Irving Roosevelt Oswald Nicholas Youngston awoke at 6:13 on the morning of June 21st thinking that there could not have be a more beautiful day to die in the history of the world. Indeed, he wondered how anyone on earth would want to be alive after a day such as this. He got out of bed, put on his clothes, brushed his sparkling white teeth with minty toothpaste, brushed his thick, black hair with a comb missing a few teeth, and set off happily along his way, waiting for death to arrive and take him. You may be wondering why Irving was so eager for death at this stage of his life. The truth was Irving didn’t quite know himself. He had never considered himself the adventurous type, certainly ...view middle of the document...
The last one to do so slit his wrist and bled out all over the floor right in the middle of the morning coffee break. It had been a very silly display, Irving thought. When he went out, it would be with much more grace and flare. It would be something people remembered and talked about, not nearly as careless or flagrant a display.
“Good morning, Irving!” said Thanos Dane, Irving’s closest and dearest work acquaintance.
“Isn’t it?” Irving replied. “I mean it’s just about as good of a day as you could ask for, dontcha think?”
“It really is!” remarked Thanos. “Let’s hope it stays the same for tomorrow.
“Oh I really don’t care about tomorrow,” Irving remarked. “I’m going to die this afternoon.”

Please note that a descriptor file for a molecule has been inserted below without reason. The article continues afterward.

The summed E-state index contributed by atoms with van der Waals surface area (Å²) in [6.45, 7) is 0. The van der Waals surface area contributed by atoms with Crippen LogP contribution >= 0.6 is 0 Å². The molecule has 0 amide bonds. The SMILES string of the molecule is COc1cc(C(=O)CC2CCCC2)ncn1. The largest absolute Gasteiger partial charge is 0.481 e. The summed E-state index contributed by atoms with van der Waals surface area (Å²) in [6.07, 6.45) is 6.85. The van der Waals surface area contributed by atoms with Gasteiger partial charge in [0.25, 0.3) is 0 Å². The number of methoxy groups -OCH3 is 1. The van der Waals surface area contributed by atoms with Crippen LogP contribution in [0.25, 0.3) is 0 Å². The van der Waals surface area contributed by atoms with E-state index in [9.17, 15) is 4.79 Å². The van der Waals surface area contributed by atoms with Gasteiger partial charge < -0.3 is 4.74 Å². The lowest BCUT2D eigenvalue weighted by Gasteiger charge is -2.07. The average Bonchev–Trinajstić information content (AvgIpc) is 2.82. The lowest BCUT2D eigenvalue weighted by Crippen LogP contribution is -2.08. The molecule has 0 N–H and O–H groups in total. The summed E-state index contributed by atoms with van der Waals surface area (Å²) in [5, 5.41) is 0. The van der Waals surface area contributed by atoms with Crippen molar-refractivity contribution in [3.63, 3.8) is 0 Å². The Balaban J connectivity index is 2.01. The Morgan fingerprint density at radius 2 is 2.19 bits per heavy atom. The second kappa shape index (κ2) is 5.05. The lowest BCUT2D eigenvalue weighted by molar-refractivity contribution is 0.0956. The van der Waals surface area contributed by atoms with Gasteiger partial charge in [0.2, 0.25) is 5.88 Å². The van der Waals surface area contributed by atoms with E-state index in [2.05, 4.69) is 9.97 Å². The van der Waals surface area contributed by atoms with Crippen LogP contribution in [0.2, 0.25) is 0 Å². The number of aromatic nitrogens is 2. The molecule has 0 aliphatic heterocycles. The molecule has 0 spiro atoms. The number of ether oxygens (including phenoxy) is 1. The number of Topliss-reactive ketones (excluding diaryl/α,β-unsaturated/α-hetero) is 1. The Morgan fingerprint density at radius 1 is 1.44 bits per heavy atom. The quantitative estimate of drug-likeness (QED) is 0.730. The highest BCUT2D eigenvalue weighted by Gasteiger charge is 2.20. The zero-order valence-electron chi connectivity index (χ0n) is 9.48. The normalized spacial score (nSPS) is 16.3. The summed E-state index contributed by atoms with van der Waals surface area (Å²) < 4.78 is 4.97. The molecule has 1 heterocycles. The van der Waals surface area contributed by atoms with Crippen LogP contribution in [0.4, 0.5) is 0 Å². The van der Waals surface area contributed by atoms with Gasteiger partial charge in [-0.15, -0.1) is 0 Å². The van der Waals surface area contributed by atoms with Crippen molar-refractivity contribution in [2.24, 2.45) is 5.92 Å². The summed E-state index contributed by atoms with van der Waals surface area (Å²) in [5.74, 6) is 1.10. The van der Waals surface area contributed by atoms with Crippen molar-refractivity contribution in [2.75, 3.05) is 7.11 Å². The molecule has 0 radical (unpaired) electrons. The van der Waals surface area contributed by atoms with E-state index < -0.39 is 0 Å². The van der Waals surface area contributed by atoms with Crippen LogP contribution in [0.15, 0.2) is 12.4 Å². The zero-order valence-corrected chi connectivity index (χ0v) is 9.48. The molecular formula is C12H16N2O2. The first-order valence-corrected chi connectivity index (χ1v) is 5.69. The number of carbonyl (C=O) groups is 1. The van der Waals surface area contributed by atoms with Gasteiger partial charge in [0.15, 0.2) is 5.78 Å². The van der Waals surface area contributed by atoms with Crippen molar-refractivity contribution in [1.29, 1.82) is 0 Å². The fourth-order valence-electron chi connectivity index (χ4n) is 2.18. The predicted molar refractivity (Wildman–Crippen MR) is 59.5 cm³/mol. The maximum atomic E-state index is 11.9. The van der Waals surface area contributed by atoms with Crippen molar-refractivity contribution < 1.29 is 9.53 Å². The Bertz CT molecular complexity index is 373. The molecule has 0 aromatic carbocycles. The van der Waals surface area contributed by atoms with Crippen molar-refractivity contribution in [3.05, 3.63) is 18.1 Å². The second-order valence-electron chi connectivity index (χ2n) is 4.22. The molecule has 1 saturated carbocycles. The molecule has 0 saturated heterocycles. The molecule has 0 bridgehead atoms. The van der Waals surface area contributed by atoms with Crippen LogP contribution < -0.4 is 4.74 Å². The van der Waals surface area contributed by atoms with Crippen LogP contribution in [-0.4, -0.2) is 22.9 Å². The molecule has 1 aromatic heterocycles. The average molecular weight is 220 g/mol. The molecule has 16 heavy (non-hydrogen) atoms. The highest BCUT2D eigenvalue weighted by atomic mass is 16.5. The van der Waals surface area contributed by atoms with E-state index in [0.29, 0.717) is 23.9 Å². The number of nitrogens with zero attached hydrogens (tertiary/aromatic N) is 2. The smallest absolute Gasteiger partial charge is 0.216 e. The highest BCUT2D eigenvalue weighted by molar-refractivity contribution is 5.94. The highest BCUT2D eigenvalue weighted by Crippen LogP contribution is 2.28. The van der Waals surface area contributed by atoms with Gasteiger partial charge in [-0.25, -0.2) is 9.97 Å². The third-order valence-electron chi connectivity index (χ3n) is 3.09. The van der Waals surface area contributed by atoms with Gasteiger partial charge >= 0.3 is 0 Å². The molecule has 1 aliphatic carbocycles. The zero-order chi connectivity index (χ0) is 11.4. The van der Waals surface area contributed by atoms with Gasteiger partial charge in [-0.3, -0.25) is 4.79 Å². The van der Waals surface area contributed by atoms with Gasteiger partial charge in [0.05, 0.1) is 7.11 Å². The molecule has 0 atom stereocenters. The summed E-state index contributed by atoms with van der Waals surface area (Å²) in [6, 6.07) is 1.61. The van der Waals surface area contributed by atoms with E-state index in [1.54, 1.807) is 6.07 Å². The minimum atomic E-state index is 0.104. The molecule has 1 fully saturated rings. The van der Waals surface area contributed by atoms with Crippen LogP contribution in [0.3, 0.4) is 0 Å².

Thanos laughed. It was not such an uncommon thing to hear around the office these days.
“Make it a good one for us, huh Irv?”
Irving smiled. “I’ll definitely try!” he replied. “Say, why don’t you go along and do it with me?”
“Nah, I don’t think I’m up for that kind of thing.” Thanos responded. “Figure living is pretty okay I suppose. I wouldn’t want to risk that just for a little thrill.”
“Well, I see it exactly the opposite. I mean living is basically like death, so I can only assume that death will be like living, right?”
“That’s not a bad point!” mused Thanos. “I guess I’ll have to think about that one. For now, though, you’re on your own. I gotta get upstairs Irv, I’ll see you around.”
“No you won’t.” Irv replied cheerfully.
Checking his watch (and finding it to be an appalling 8:16), Irv sashayed to the elevator, pressed the button for the 13th floor, and rode upwards. His mind wandered to this and that on the trip up: whether he had safely clipped the hedge fund for that lovely family from Iowa, if lunch was going to be on time, and so on. It wasn’t until the elevator had dinged to his floor when it struck him that he should probably tell his boss about his impending death. Giving notice was common courtesy, and Irving had always thought of himself as a rather courteous person; he would never do anything to displease or hurt anyone else. His mother had always told him that the only way to get things in life is to be polite, assertive, and docile when asking.
At 8:21, Irving knocked on the door of Roger Jameson, the head of accounting at Shouldwe, Cheatem, and How.
“Come in.” said the curt response. Irving entered jovially and waited politely at the door for his boss to speak.
“Youngston,” growled Jameson, “it says here that you punched in a full 8 minutes late today.”
“A full 7 minutes, sir.”
“Well never mind. What did you want to see me about?”
“I just wanted to let you know that I’m going to be dead this afternoon.”
Jameson seemed engrossed in the newspaper on his desk. Irving could read the title upside-down. It said something like:
TOWNSVILLE MAN KILLS 2 DAUGHERS, WIFE, BEFORE KILLING SELF
“Well, okay. Why are you telling me?”
“I just thought it would be common courtesy.” said Irving. He couldn’t help but notice that Mr....